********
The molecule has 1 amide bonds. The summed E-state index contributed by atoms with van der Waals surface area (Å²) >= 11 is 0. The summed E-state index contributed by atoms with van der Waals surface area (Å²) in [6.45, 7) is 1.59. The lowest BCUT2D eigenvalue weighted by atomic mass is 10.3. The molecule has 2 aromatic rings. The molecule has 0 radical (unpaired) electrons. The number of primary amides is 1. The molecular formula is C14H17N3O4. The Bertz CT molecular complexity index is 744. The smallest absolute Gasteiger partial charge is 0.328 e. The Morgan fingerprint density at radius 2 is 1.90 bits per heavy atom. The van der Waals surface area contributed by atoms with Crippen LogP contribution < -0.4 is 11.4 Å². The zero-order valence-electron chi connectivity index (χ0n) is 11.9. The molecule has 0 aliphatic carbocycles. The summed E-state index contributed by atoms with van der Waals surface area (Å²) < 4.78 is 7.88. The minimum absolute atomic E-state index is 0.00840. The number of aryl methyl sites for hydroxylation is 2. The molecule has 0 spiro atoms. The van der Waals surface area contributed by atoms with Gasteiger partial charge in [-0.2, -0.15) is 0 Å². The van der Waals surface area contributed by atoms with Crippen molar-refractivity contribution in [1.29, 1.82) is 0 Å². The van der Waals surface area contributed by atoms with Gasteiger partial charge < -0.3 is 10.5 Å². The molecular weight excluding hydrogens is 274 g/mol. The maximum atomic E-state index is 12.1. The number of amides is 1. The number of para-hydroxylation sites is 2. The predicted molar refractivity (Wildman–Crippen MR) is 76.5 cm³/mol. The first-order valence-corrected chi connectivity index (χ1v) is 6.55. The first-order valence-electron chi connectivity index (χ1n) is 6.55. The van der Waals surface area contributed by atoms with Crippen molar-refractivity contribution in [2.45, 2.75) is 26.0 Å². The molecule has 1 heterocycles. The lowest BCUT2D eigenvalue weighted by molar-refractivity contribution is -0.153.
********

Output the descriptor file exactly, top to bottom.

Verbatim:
The molecule has 1 amide bonds. The summed E-state index contributed by atoms with van der Waals surface area (Å²) >= 11 is 0. The summed E-state index contributed by atoms with van der Waals surface area (Å²) in [6.45, 7) is 1.59. The lowest BCUT2D eigenvalue weighted by atomic mass is 10.3. The molecule has 2 aromatic rings. The molecule has 0 radical (unpaired) electrons. The number of primary amides is 1. The molecular formula is C14H17N3O4. The Bertz CT molecular complexity index is 744. The smallest absolute Gasteiger partial charge is 0.328 e. The Morgan fingerprint density at radius 2 is 1.90 bits per heavy atom. The van der Waals surface area contributed by atoms with Crippen LogP contribution < -0.4 is 11.4 Å². The zero-order valence-electron chi connectivity index (χ0n) is 11.9. The molecule has 0 aliphatic carbocycles. The summed E-state index contributed by atoms with van der Waals surface area (Å²) < 4.78 is 7.88. The minimum absolute atomic E-state index is 0.00840. The number of aryl methyl sites for hydroxylation is 2. The molecule has 0 spiro atoms. The van der Waals surface area contributed by atoms with Gasteiger partial charge in [-0.2, -0.15) is 0 Å². The van der Waals surface area contributed by atoms with Crippen molar-refractivity contribution in [1.29, 1.82) is 0 Å². The van der Waals surface area contributed by atoms with Gasteiger partial charge < -0.3 is 10.5 Å². The molecular weight excluding hydrogens is 274 g/mol. The maximum atomic E-state index is 12.1. The number of amides is 1. The number of para-hydroxylation sites is 2. The predicted molar refractivity (Wildman–Crippen MR) is 76.5 cm³/mol. The first-order valence-corrected chi connectivity index (χ1v) is 6.55. The first-order valence-electron chi connectivity index (χ1n) is 6.55. The van der Waals surface area contributed by atoms with Crippen molar-refractivity contribution in [2.45, 2.75) is 26.0 Å². The molecule has 1 heterocycles. The lowest BCUT2D eigenvalue weighted by molar-refractivity contribution is -0.153.